Bad news from the aviation industry arrives daily right now.
By 15 September 2020, the story had changed to: “Air-traffic control trainees told: Course over, job ended.”
With the revelation that the UK is ranked 27th out of 31 countries in terms of its recovery in passenger numbers compared with last year, there is growing astonishment among airlines, airports and travel firms about the government’s complete lack of regard for an industry that began this year as the world’s best.
A Department for Transport spokesperson says: “We have provided unprecedented support to the aviation industry.” If you look at taxpayer money pumped into keeping staff on furlough, as the 122 trainees were until this week, that is quite correct. Normally the aviation industry needs precious little government support, so, yes, the money being paid to idle staff is unprecedented.
The airline industry believes the way to limit the damage is simply to allow people to fly. But the government has a different priority: to stop travel to most destinations. The intention of Foreign Office warnings, combined with the “double lock” of mandatory self-isolation for two weeks on return, is to prevent the travel industry taking you and me to the Algarve, Bulgaria and Crete.
Statistically, you and I are far less likely to catch coronavirus in any of those locations than in the UK. But the government insists that by stopping us being on the beach or outside the taverna is reducing risk.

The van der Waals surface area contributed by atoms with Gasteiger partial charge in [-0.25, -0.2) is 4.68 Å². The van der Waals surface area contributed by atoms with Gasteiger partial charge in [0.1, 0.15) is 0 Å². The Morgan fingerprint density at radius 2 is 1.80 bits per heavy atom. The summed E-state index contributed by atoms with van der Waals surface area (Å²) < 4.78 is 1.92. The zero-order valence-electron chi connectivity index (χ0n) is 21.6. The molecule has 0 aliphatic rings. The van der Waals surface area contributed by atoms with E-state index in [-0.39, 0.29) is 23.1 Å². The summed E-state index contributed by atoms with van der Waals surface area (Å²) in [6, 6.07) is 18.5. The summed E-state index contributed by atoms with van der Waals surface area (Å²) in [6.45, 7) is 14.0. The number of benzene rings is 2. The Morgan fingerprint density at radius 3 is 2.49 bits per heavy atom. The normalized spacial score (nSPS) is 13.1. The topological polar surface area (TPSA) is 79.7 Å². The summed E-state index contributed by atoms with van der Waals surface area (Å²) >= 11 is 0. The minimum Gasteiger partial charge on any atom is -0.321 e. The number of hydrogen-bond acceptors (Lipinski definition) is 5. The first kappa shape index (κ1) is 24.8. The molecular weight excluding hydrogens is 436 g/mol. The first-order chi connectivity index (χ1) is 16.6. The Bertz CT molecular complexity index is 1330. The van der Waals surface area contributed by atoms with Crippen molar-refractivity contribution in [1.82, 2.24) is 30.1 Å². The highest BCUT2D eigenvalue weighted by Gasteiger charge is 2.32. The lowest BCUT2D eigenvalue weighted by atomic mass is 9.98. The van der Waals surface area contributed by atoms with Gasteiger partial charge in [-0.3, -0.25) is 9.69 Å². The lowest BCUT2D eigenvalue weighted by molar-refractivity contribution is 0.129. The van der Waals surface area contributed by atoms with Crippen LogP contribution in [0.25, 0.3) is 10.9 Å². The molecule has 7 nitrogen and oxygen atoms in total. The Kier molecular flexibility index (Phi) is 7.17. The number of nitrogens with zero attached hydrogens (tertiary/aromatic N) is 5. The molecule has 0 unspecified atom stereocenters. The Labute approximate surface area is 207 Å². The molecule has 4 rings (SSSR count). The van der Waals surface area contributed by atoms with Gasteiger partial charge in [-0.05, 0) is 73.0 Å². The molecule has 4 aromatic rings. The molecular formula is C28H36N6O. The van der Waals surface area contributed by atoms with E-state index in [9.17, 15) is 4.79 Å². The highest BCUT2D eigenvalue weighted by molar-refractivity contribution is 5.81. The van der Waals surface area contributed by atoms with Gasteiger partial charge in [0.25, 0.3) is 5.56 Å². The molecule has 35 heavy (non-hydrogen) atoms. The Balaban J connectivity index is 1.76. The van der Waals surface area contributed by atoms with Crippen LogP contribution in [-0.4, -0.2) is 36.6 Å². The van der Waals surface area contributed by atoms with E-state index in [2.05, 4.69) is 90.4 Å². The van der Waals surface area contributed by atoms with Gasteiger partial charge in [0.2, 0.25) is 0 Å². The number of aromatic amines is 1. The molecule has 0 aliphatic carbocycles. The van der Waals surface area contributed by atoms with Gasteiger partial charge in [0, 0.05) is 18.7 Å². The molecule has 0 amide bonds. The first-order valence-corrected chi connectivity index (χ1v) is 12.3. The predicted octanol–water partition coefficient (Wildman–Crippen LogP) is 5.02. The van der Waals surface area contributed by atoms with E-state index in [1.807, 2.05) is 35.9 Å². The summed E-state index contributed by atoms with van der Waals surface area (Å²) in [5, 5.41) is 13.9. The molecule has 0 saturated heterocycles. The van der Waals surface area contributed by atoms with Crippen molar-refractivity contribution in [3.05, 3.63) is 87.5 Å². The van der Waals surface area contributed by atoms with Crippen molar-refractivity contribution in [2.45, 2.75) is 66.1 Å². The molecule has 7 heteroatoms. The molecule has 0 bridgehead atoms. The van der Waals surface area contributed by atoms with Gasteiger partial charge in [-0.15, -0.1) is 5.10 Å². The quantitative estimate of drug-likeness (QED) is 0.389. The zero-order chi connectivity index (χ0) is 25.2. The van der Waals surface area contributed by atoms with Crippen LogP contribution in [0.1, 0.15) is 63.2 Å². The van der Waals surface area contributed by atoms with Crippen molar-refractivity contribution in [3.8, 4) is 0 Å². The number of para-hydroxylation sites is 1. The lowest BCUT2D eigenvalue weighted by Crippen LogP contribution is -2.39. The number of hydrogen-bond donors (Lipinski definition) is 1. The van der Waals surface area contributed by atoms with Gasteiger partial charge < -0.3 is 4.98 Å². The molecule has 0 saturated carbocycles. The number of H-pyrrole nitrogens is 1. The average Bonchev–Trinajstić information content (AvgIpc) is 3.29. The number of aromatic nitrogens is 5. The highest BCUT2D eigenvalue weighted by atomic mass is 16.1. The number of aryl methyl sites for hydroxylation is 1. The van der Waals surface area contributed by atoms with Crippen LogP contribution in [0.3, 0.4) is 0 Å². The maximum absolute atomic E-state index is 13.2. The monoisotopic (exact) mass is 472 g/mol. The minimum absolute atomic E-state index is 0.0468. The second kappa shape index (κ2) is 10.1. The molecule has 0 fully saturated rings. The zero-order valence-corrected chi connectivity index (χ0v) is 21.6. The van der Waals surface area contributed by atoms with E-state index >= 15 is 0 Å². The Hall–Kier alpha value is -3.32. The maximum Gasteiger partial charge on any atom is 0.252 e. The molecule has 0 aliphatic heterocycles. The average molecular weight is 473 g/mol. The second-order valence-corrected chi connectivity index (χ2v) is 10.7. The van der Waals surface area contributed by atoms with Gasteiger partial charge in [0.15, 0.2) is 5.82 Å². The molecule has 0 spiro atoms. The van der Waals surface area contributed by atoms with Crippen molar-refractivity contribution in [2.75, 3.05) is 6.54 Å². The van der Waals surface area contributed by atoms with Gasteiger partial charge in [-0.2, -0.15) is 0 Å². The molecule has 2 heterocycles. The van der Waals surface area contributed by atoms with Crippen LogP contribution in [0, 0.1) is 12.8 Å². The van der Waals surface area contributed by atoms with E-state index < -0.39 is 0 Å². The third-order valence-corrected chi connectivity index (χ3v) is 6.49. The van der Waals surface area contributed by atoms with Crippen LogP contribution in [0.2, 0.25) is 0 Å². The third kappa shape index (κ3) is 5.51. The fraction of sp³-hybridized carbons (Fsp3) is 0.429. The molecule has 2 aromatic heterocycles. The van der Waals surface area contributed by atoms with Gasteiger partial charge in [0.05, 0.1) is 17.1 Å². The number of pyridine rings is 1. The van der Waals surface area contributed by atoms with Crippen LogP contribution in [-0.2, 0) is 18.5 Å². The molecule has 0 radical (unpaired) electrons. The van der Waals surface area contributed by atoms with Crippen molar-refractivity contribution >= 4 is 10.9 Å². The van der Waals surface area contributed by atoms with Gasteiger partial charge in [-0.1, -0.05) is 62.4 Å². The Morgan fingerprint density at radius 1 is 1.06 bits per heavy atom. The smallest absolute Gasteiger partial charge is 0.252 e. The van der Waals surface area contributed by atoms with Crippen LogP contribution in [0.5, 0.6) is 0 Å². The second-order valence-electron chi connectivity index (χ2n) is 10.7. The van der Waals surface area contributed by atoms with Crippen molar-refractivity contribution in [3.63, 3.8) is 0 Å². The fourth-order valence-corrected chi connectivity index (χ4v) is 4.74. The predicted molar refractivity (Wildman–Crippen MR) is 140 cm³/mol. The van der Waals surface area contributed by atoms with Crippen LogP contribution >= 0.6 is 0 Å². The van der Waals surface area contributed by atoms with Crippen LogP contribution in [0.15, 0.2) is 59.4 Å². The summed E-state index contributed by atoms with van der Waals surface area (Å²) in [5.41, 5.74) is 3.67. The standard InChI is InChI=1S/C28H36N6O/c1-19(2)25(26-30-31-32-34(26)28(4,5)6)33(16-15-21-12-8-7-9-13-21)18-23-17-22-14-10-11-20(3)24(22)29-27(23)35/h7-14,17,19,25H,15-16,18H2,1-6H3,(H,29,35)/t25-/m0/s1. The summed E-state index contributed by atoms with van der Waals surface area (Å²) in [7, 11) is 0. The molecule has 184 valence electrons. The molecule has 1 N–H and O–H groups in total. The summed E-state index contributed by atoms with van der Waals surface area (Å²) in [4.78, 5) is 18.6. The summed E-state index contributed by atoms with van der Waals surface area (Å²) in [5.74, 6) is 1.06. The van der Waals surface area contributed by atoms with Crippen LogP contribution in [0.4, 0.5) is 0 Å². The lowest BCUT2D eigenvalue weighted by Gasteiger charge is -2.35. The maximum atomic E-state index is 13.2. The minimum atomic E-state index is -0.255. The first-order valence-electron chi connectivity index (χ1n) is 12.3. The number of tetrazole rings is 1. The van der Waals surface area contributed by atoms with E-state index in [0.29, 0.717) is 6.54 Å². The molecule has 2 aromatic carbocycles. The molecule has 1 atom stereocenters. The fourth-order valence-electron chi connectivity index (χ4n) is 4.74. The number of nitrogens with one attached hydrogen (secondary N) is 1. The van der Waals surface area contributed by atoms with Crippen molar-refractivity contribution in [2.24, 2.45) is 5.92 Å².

So long as ministers persist in that mistaken belief, the job losses will continue.
Yet reports of the demise of British aviation are, I am glad to say, premature. As evidence I cite Moran Birger, British Airways’ head of sales for Asia Pacific: “We are delighted to start direct flights four times a week from Lahore to London offering convenient travel options for customers flying for leisure or business.”
After many decades of BA showing not the slightest interest in linking its home base of Heathrow with Pakistan’s second-largest city (after Karachi), suddenly the carrier can barely wait to start. From 12 October, a Boeing 787 will shuttle four times a week on the 4,000-mile route.
Why the sudden interest? Mr Birger’s next sentence hints at the answer. The link, he says, will “offer seamless transfer options to Manchester”.
The announcement came three weeks after Virgin Atlantic announced new routes from Manchester and Heathrow to Lahore. On the same day, Sir Richard Branson’s airline announced it would also fly to Islamabad – competing head-to-head to the Pakistani capital with British Airways. The new services start in December.
In retaliation, BA has deployed a classic spoiler: getting its retaliation in first, by launching a new route two months ahead.
This squabble will doubtless end in financial tears, with one or other combatant retiring hurt – but only after many thousands of travellers have taken advantage of the inevitable fares war.
If the airlines have the energy to knock seven bells out of each other, not all is yet lost.